Chad Hart, ISU Extension Grain Marketing Economist, provides a summary of the latest USDA reports.

Hart_Chad-thumbUSDA updated its projections for the 2016 corn and soybean crops. And while the national corn yield is reduced, the national soybean yield is increased and record production is still on the books for both crops. The national corn yield is set at 173.4 bushels per acre, down a bushel from last month, but still 2.4 bushels above the previous record set in 2014. With the yield this high, a 15 billion bushel corn crop is projected to be heading in from the fields during harvest. Combined with the 1.7 billion bushel carryover, total corn supplies for the 2016/17 marketing year stand at 16.85 billion bushels. Corn usage is also projected at record levels, but demand has not been able and is not projected to keep up with the supply surge. Corn export projections are raised 50 million bushels, bringing total usage up to a record 14.5 billion bushels. The end result is an ending stock level roughly 600 million bushels higher than we had for the 2015/16 marketing year, but slightly lower than last month’s estimate. That slight tightening of ending stocks gave USDA a little room to raise their projected price range by 5 cents per bushel, with the midpoint now at $3.25 per bushel.

The national soybean yield is projected at 51.4 bushels per acre, up 0.8 bushels from last month and well above the previous record. With production approaching 4.3 billion bushels, the soybean market has never had more beans to work with. So again, it’s a story of record supplies and demand, but demand growth lags behind supply growth. Soybean export projections are raised 40 million bushels, bringing total usage to 4.1 billion bushels. But ending stocks are projected to double and price projections are held steady, with the midpoint of the season-average farm price range set at $9.05 per bushel.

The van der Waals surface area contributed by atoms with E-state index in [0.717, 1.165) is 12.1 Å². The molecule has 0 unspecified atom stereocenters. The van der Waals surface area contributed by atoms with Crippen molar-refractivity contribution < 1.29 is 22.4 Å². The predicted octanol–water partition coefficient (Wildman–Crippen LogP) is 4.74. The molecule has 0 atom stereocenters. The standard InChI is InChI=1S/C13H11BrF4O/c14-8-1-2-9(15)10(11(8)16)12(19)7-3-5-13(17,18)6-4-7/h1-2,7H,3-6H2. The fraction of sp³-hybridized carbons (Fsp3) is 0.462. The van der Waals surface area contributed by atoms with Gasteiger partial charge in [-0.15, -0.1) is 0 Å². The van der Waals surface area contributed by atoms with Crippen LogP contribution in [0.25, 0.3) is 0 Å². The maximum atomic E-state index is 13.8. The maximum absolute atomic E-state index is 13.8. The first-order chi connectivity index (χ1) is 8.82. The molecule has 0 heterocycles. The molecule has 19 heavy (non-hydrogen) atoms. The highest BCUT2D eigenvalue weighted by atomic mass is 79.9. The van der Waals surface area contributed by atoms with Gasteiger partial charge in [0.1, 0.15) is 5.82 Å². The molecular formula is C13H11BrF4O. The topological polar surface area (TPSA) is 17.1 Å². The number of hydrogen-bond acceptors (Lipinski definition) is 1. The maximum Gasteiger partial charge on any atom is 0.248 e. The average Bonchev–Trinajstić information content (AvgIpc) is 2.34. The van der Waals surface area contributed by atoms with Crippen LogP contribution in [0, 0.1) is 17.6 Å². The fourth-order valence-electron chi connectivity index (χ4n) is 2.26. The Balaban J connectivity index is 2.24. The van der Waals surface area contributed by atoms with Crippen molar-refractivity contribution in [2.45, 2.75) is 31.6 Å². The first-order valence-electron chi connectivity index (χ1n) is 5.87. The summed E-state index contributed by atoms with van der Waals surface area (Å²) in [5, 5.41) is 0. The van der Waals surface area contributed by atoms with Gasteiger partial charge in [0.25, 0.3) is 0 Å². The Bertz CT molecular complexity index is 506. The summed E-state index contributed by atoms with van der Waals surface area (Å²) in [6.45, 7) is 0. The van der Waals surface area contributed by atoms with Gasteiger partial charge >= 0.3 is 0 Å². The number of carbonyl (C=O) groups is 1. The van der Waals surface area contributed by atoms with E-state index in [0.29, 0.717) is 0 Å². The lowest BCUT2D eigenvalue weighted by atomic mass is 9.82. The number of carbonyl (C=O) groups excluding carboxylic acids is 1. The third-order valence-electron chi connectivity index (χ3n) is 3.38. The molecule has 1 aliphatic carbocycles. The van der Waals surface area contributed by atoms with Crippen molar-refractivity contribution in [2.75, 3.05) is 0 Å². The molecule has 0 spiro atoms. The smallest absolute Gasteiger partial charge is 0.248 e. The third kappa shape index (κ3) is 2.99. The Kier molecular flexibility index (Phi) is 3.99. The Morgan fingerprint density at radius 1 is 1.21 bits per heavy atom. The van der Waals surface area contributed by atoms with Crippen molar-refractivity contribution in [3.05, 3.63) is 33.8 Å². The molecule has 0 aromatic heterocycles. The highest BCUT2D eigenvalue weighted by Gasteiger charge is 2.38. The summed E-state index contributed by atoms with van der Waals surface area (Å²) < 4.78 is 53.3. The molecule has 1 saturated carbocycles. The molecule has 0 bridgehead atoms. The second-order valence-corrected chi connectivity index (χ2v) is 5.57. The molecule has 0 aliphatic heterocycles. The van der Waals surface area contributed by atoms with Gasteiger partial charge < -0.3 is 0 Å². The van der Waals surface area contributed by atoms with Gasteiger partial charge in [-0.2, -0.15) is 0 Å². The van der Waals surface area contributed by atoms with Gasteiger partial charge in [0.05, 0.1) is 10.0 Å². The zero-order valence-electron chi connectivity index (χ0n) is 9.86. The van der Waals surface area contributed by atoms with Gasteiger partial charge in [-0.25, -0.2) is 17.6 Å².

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Stocks Inline with Expectations (9/30/16)

Chad Hart, ISU Extension Grain Marketing Economist, provides a summary of the latest USDA reports.

Hart_Chad-thumbStock levels for corn and soybeans were up in the most recent USDA report, but the trade expected that as we move into the next marketing year. Corn ending stocks were estimated at 1.74 billion bushels, up just 6 million bushels from last year. While total corn stocks are about the same, farmers are holding more back on the farm than they did last year. Strong demand from the ethanol and export sectors boosted June-August corn disappearance by 9 percent. For soybeans, we entered the 2016/17 marketing year with 197 million bushels in storage. That’s 3 percent above last year’s level. And reversing the pattern for corn, less soybeans are being held by farmers on the farm. Summer crush and export demand were firm as well, with June-August soybean disappearance increasing by 55 percent. So the stocks report confirmed strong demand for corn and soybeans, but stocks still grew year-over-year.

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Supply and Demand Move Higher (7/12/16)